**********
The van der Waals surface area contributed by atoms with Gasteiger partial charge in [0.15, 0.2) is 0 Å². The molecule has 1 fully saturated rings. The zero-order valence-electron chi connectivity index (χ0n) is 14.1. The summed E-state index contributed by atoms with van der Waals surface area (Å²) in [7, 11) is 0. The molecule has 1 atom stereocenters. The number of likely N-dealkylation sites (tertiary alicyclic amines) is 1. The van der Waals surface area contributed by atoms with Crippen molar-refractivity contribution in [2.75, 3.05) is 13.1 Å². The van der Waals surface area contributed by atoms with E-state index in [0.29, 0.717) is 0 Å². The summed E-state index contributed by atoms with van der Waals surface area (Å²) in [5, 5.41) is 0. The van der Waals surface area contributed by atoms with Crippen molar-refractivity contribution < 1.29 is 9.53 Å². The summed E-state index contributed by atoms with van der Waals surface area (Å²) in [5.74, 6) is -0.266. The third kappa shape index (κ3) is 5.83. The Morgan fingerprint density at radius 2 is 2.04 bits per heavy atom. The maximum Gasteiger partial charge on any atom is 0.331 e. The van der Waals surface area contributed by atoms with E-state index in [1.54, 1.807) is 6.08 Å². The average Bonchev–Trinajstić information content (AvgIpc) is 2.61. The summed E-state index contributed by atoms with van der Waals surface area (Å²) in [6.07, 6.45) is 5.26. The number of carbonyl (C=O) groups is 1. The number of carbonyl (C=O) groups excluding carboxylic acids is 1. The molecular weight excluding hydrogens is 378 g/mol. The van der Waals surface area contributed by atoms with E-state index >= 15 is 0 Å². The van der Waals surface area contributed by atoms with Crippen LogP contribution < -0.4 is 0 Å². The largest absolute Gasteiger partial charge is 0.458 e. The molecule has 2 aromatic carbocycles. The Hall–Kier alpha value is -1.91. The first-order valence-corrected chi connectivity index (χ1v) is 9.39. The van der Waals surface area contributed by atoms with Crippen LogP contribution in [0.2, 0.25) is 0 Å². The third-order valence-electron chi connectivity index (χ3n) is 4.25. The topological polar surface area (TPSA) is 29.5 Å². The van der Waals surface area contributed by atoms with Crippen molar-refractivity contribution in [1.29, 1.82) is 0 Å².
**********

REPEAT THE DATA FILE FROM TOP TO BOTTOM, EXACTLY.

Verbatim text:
The van der Waals surface area contributed by atoms with Gasteiger partial charge in [0.15, 0.2) is 0 Å². The molecule has 1 fully saturated rings. The zero-order valence-electron chi connectivity index (χ0n) is 14.1. The summed E-state index contributed by atoms with van der Waals surface area (Å²) in [7, 11) is 0. The molecule has 1 atom stereocenters. The number of likely N-dealkylation sites (tertiary alicyclic amines) is 1. The van der Waals surface area contributed by atoms with Crippen molar-refractivity contribution in [2.75, 3.05) is 13.1 Å². The van der Waals surface area contributed by atoms with E-state index in [0.29, 0.717) is 0 Å². The summed E-state index contributed by atoms with van der Waals surface area (Å²) in [5, 5.41) is 0. The van der Waals surface area contributed by atoms with Crippen molar-refractivity contribution < 1.29 is 9.53 Å². The summed E-state index contributed by atoms with van der Waals surface area (Å²) in [5.74, 6) is -0.266. The third kappa shape index (κ3) is 5.83. The Morgan fingerprint density at radius 2 is 2.04 bits per heavy atom. The maximum Gasteiger partial charge on any atom is 0.331 e. The van der Waals surface area contributed by atoms with E-state index in [1.54, 1.807) is 6.08 Å². The average Bonchev–Trinajstić information content (AvgIpc) is 2.61. The summed E-state index contributed by atoms with van der Waals surface area (Å²) in [6.07, 6.45) is 5.26. The number of carbonyl (C=O) groups is 1. The number of carbonyl (C=O) groups excluding carboxylic acids is 1. The molecular weight excluding hydrogens is 378 g/mol. The van der Waals surface area contributed by atoms with E-state index >= 15 is 0 Å². The van der Waals surface area contributed by atoms with Crippen LogP contribution < -0.4 is 0 Å². The largest absolute Gasteiger partial charge is 0.458 e. The molecule has 2 aromatic carbocycles. The Hall–Kier alpha value is -1.91. The first-order valence-corrected chi connectivity index (χ1v) is 9.39. The van der Waals surface area contributed by atoms with Crippen LogP contribution in [0.2, 0.25) is 0 Å². The third-order valence-electron chi connectivity index (χ3n) is 4.25. The topological polar surface area (TPSA) is 29.5 Å². The van der Waals surface area contributed by atoms with Crippen molar-refractivity contribution in [1.29, 1.82) is 0 Å².